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the cars that ate the city
November 20, 2001


"So many people. Where are they coming from... where are they going"
Bela Lugosi introducing the awful movie "Glen or Glenda?" (1950s) while the camera zooms in on a new-fangled freeway.

The city is an organism. Cars are its lifeblood. Or so they'd have you believe.

Vehicles and roads lubricate trade within a city. They allow people to meet to perform business. They allow people who live at "A" to drop the kids off at "B" and get to work at "C", all within a reasonable time. They enable citizens to interact with the city. But they are also killing off the quality of life in the city.

This is a minority point of view. Both major political parties view cars as an extension of the voter's body. Petrol tax cuts and pricey freeways through native bushlands are recent pledges of both major Australian parties. The media has not been critical. We are addicted to cars and view them as indispensible, if expensive. As a Dilbert cartoon recently illustrated: we sit in traffic waiting to get to work so that we can pay the repair bills on the car.

Cars occupy a privileged position in the built environment. Take the heritage streetscape. The heritage facade is a sacred beast in most newish cities and councils carefully outline how you can proceed with renovations and maintain the consistency of the street frontage. This usually means not allowing your renovation to be visible from the street, and installing the correct picket fence. But if you walk out onto a "heritage" street to fully appreciate the splendour of this frontage (while watching for cars), your view is blocked by a motley line of vehicles, none obeying heritage colour requirements. This somewhat disturbs the intended illusion. No one seems to pick up on this - cars are indispensable and shiftable thus rendered invisible.

Secondary roads can be seen as expensive dormitories for cars. Zoom out a bit and look down on the city: 30% (44% in L.A.) is roads and carparks. Is it justifiable? Imagine the value of that land. Why should the road network be over-efficient and over-resourced compared to any other kind of public infrastructure?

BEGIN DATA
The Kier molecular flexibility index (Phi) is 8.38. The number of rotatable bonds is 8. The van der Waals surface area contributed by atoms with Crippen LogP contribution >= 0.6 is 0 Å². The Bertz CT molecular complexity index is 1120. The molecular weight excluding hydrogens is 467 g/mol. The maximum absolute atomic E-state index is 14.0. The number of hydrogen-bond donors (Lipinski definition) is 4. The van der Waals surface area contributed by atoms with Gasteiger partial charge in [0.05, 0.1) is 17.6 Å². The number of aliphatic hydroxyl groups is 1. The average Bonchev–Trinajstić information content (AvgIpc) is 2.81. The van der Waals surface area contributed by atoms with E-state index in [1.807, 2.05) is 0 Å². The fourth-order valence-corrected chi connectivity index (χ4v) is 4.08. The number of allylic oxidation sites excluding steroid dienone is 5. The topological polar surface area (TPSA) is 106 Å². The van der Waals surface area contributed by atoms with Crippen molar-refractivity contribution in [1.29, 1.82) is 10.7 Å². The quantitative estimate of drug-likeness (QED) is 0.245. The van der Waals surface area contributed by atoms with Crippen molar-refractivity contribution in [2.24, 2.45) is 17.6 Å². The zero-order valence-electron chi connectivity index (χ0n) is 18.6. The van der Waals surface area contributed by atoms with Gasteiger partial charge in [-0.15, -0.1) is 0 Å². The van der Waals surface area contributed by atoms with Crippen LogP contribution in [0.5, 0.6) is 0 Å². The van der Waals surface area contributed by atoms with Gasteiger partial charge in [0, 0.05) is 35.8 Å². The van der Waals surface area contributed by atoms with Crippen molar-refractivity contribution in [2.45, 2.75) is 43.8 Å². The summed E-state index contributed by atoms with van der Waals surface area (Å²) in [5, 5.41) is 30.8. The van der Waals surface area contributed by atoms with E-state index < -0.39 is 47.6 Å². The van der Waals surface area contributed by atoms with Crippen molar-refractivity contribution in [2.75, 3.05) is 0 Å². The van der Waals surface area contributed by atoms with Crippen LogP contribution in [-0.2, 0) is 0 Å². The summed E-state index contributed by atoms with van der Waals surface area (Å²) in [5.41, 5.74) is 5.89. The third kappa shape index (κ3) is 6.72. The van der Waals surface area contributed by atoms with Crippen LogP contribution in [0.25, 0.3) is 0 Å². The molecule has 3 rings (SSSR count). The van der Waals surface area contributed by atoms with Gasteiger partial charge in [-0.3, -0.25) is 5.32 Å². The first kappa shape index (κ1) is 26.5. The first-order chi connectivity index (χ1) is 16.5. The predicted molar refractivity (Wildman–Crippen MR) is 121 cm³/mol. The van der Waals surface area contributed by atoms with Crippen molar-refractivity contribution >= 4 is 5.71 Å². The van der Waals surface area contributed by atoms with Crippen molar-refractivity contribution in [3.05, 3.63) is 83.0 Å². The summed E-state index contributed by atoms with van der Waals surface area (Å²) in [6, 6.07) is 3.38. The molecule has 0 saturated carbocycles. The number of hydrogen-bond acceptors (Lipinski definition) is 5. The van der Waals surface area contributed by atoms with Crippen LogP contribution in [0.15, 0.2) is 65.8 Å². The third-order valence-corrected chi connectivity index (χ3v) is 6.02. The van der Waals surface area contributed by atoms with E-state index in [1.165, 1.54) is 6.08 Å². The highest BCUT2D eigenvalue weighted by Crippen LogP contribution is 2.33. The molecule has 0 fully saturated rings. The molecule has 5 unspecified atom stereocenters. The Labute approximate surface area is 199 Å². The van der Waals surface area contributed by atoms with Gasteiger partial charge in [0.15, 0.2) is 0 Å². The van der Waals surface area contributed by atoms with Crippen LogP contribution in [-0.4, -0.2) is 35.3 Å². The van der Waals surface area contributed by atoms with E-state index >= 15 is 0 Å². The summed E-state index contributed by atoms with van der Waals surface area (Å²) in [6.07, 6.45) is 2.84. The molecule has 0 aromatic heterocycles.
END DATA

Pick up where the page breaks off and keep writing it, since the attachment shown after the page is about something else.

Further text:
Acres of grey asphalt bake quietly in the sun until the working day ends and the working population drives slowly home in the "rush hour". This is partly the fault of the traditional 9-5 working day. It is also partly due to people's ability to work a great distance from where they live (because of cars).

If this writer was a benign despot and issued a decree that only essential private cars could use roads, what might happen? Apart from a revolution.

People's worlds would decrease in size- they would have to live and work within a smaller, manageable area.
P
eople might as a result find it harder to find work - or the nature of work would change.
'Suburbs' would become denser and contain a better land usage mix.
Public transportation would grow and improve to cater for the increase in passengers.
Regional towns would become an attractive alternative for those seeking a big backyard.

Pedestrians would be thrilled to be able to cross roads safely.

Car culture contributes to air pollution - which leads to respiratory diseases and skin cancer (not to mention the end of the world). It contributes to noise pollution, trade deficits, injury and death, litter, the severing of urban communities, unsustainable outer-suburban sprawl, and an unhealthy and overweight population. We need to reduce it to regain a reasonable living environment. How? Get out of the car.

"Things all got too much for author Kudno Mojesic. He was arrested in the street outside his Belgrade home attacking cars with an axe, yelling 'Away with all cars, they are the devil's work!' "
SUNDAY MIRROR, LONDON: 11TH JANUARY 1976. PINCHED FROM HERE.

Peter Johns
reformed driver


READING
car free cities - a blueprint for a city without cars.
bike people - cars, bikes, roads, cities.

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